In case you hadn’t noticed — and it wasn’t exactly front-page news — America’s eighth war commander in Afghanistan (and keep in mind that we’re only talking about this country’s second Afghan War), General John Nicholson, is about to be history. Sometime in the coming months, the ninth, Lieutenant General Austin “Scott” Miller, who spent much of his career commanding Special Operations forces, will take over. The previous commanders included figures like generals David Petraeus and Stanley McChrystal, who made more than their share of news, and ones like Nicholson’s predecessor, General John Campbell or General David McKiernan (back in distant 2009), whom no one today is likely to remember. But they each had one striking thing in common. Whatever they did, whether they were commanding a few thousand American troops or more than 100,000 of them, and no matter what strategies they employed, they were invariably succeeded by another commander.
And let me add one more bit of news. The Taliban, our original enemy there (along with al-Qaeda), was driven from the last Afghan provincial capital it held early in 2002, just months after the U.S. launched its invasion of that country. Only a couple of weeks ago, almost 17 years after the “liberation” of Afghanistan, the Taliban took Farah, a provincial capital in the west of the country, for a day. They now control or maintain influence in as much territory — almost half of that country’s districts — as at any time since 2002. The capital, Kabul, is practically under siege and casualties nationwide are on the rise. And that’s just to begin a list of the “successes” of the mightiest military force on the planet against groups of modestly armed Islamic militants more than a decade and a half after the “successful” invasion of the country.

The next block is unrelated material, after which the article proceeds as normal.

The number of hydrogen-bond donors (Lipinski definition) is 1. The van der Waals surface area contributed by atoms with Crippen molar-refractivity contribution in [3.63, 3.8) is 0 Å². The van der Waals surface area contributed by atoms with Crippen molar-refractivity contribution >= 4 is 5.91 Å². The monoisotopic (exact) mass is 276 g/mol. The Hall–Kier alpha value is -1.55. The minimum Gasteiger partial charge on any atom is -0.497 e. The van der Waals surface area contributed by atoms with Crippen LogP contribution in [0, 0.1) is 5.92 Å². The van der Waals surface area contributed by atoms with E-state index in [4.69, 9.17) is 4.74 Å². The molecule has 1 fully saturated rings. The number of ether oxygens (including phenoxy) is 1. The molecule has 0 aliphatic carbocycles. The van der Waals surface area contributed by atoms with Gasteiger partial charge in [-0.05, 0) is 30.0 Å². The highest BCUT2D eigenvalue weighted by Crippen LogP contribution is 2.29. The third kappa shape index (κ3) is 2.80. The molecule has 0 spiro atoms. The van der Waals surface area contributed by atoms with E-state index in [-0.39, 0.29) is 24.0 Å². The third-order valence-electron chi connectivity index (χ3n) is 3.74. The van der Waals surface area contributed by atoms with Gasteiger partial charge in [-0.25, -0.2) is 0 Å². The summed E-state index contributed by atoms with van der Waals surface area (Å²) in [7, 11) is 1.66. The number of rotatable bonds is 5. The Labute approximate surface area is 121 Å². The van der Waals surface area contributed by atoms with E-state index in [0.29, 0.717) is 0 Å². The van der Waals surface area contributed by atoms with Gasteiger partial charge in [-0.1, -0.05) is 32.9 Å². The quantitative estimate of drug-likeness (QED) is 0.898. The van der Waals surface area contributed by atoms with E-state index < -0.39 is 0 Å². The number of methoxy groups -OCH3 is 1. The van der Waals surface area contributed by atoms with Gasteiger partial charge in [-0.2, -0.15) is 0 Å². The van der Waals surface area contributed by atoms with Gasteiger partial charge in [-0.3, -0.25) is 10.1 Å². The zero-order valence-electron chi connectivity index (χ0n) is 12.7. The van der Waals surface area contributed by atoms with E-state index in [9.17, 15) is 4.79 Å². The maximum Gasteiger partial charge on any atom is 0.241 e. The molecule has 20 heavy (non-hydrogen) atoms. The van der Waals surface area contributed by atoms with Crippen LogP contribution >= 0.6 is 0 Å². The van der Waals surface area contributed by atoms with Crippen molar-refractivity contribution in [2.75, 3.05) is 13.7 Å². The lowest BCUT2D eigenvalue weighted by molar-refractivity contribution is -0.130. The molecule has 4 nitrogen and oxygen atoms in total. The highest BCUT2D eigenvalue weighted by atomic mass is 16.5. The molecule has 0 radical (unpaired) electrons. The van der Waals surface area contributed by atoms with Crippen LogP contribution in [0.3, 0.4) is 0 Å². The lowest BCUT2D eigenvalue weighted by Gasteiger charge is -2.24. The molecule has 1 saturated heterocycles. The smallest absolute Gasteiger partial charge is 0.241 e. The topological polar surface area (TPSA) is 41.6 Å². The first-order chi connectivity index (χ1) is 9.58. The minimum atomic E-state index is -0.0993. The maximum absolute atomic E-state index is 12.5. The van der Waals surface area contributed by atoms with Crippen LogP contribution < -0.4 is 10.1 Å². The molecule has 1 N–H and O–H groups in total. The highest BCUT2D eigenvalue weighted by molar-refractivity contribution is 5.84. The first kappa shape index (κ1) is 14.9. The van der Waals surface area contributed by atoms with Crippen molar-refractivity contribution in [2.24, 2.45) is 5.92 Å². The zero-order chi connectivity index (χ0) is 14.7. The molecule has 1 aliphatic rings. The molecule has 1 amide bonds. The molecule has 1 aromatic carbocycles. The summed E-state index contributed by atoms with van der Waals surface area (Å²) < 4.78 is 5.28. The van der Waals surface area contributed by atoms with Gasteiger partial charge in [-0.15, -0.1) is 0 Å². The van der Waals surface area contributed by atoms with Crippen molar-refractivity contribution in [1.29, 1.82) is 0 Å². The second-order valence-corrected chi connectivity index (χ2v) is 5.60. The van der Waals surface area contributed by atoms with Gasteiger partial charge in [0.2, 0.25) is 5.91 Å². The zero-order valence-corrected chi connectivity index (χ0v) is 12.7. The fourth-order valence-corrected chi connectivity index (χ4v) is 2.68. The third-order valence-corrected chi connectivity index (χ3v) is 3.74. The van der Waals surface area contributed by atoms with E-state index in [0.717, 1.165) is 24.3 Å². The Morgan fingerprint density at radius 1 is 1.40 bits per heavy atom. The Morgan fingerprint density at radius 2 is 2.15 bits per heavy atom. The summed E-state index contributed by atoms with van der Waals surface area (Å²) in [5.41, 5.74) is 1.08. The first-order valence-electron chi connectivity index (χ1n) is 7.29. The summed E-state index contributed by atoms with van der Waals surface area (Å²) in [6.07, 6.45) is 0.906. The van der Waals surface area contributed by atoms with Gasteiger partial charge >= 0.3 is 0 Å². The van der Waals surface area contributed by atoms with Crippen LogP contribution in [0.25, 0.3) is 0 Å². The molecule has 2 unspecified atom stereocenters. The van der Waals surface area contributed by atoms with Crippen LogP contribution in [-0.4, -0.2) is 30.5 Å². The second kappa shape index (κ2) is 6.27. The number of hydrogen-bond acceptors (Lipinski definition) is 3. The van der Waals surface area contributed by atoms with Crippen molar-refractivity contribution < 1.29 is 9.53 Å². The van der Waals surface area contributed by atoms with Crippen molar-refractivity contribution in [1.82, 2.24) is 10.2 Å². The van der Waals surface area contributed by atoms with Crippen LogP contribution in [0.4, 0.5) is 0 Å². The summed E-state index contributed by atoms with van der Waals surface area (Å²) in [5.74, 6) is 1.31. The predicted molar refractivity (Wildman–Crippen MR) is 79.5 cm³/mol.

Now, a small warning (not that the U.S. military or politicians in Washington really need such a caution): after a mere 16-plus years in Afghanistan, making it the longest war in American history, it’s important not to jump to rash conclusions. For that, you would undoubtedly need a far more extensive set of experiences (18 commanders?). In the meantime, as TomDispatch regular Andrew Bacevich, author of America’s War for the Greater Middle East, suggests today, Washington’s war on terror simply stretches on into… well, infinity, without a new thought or a disconcerting question in sight.